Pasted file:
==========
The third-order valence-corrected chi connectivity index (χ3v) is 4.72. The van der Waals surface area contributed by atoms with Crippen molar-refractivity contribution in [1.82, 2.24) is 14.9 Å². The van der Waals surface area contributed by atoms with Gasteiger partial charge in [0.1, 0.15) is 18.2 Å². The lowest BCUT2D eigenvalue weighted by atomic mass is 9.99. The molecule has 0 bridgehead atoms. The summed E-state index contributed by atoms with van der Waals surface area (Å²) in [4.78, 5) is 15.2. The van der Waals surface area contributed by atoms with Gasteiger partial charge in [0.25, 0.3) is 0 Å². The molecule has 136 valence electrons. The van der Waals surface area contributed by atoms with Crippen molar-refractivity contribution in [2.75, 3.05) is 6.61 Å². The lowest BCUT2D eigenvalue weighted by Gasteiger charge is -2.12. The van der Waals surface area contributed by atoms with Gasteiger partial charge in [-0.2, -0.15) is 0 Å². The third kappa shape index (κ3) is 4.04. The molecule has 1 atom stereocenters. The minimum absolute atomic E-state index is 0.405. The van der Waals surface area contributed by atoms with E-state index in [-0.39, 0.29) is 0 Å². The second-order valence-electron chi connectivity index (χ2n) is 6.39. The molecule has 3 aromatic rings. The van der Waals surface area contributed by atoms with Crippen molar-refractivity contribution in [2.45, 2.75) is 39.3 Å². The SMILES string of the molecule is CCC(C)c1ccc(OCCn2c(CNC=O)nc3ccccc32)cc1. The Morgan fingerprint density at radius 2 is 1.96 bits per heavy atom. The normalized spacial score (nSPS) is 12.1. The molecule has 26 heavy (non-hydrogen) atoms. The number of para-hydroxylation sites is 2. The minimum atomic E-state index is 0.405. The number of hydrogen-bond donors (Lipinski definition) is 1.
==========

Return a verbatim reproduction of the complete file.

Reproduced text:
The third-order valence-corrected chi connectivity index (χ3v) is 4.72. The van der Waals surface area contributed by atoms with Crippen molar-refractivity contribution in [1.82, 2.24) is 14.9 Å². The van der Waals surface area contributed by atoms with Gasteiger partial charge in [0.1, 0.15) is 18.2 Å². The lowest BCUT2D eigenvalue weighted by atomic mass is 9.99. The molecule has 0 bridgehead atoms. The summed E-state index contributed by atoms with van der Waals surface area (Å²) in [4.78, 5) is 15.2. The van der Waals surface area contributed by atoms with Gasteiger partial charge in [0.25, 0.3) is 0 Å². The molecule has 136 valence electrons. The van der Waals surface area contributed by atoms with Crippen molar-refractivity contribution in [2.75, 3.05) is 6.61 Å². The lowest BCUT2D eigenvalue weighted by Gasteiger charge is -2.12. The van der Waals surface area contributed by atoms with Gasteiger partial charge in [-0.2, -0.15) is 0 Å². The third kappa shape index (κ3) is 4.04. The molecule has 1 atom stereocenters. The minimum absolute atomic E-state index is 0.405. The van der Waals surface area contributed by atoms with E-state index in [-0.39, 0.29) is 0 Å². The second-order valence-electron chi connectivity index (χ2n) is 6.39. The molecule has 3 aromatic rings. The van der Waals surface area contributed by atoms with Crippen molar-refractivity contribution in [2.45, 2.75) is 39.3 Å². The SMILES string of the molecule is CCC(C)c1ccc(OCCn2c(CNC=O)nc3ccccc32)cc1. The Morgan fingerprint density at radius 2 is 1.96 bits per heavy atom. The normalized spacial score (nSPS) is 12.1. The molecule has 26 heavy (non-hydrogen) atoms. The number of para-hydroxylation sites is 2. The minimum atomic E-state index is 0.405. The number of hydrogen-bond donors (Lipinski definition) is 1.